There is also considerable variation in the size of the defect in the rodent nitrofen model and, as in the human, large defects may extend across the entire posterior hemi-thorax as well as anteriorly (Fig. 5) [21]. However, the nitrofen-induced rodent defect has been described as postero-medial [21] (see footnote 8). This view is not without dissent. Indeed, many experienced investigators have described teratogen-induced defects [10, 23], and similar defects generated by genetic [24] or nutritional [25] manipulation, as posterolateral (or, equivalently, as "dorsolateral").

The distinction between "posterolateral" and "posteromedial" is more than semantic to the extent that it reveals something of the embryology. Here, posterolateral is understood to describe human-type defects that generally abut the posterolateral body wall and that have a persistent posteromedial rim of diaphragm. The "morphogenic plan" that, when defective, yields such a posterolateral defect must include formation of the posteromedial rim with some degree of independence. This is not required in a plan that, when defective, yields a posteromedial defect (i.e. no posteromedial rim). Identification of this distinction should not be taken as neglect of the very real size variation that creates visual overlap at large sizes (after all, a very large medial defect will encroach laterally and a very large lateral defect will encroach medially). Published figures of rodent-type defects (Figs. 5, 17) generally do not fit the above description of posterolateral as defined in humans (Fig. 2). However, a detailed comparative analysis of the morphology of human and rodent-type defects currently is lacking, so the degree of overlap remains an open question.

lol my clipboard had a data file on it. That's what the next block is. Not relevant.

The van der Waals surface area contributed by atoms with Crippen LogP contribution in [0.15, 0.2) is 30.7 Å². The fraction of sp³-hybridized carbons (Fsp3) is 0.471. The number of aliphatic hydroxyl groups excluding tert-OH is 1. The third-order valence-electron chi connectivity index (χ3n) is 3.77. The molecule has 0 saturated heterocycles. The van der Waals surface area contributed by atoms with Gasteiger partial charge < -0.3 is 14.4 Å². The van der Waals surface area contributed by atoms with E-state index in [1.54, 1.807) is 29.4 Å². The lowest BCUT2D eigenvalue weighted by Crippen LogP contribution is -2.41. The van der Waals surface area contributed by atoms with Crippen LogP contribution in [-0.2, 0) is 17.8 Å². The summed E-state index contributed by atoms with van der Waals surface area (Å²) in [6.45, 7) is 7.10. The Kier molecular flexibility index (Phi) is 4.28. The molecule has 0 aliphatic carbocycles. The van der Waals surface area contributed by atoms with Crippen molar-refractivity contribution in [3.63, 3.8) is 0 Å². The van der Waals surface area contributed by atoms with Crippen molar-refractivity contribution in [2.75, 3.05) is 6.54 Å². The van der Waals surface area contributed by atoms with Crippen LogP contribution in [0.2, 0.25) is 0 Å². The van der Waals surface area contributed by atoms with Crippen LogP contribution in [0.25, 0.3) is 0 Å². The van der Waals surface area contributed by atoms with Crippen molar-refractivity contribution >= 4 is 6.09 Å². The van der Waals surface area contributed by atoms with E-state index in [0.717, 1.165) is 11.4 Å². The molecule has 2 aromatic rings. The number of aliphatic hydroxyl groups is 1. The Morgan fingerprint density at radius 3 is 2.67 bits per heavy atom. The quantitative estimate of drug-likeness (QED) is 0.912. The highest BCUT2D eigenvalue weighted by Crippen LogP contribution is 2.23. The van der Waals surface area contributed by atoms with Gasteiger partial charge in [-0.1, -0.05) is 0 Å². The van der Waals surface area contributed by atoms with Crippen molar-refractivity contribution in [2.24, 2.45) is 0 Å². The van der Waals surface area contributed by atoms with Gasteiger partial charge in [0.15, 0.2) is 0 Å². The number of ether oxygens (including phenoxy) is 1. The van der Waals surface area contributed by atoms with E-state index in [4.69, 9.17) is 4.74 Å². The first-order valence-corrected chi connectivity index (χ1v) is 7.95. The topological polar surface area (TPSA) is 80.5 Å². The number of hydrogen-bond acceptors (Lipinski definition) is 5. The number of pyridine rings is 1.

Figure 17

Genetically-induced mouse CDH. (A) Diaphragm from a normal (control) newborn mouse. (B) Left-sided diaphragmatic defect (arrow) in a COUP-TFII null mutant. Spinal cord is identified for orientation (SC). (Reproduced with editorial permission from [24]). This type of experimental defect is described as "dorsolateral" although it appears to differ in location from the classic posterolateral defect of human CDH (see text and Fig. 2).

The embryological origin of the human diaphragm is poorly understood [4]. The classic multi-component theory is based solely on descriptive studies and may or may not withstand scrutiny with current methods (Fig. 3) [46].

In contrast, the rodent provides an opportunity to create a rich experimental embryology of mammalian diaphragm development. There is now an evolving data set related to the embryology of the rodent diaphragm that targets both normal and various abnormal forms [711, 2327]. Thus we use findings in the rodent as a basis for our simulations. We also make the tacit assumption that differences between the mouse and the rat will be small and interchange results between these species.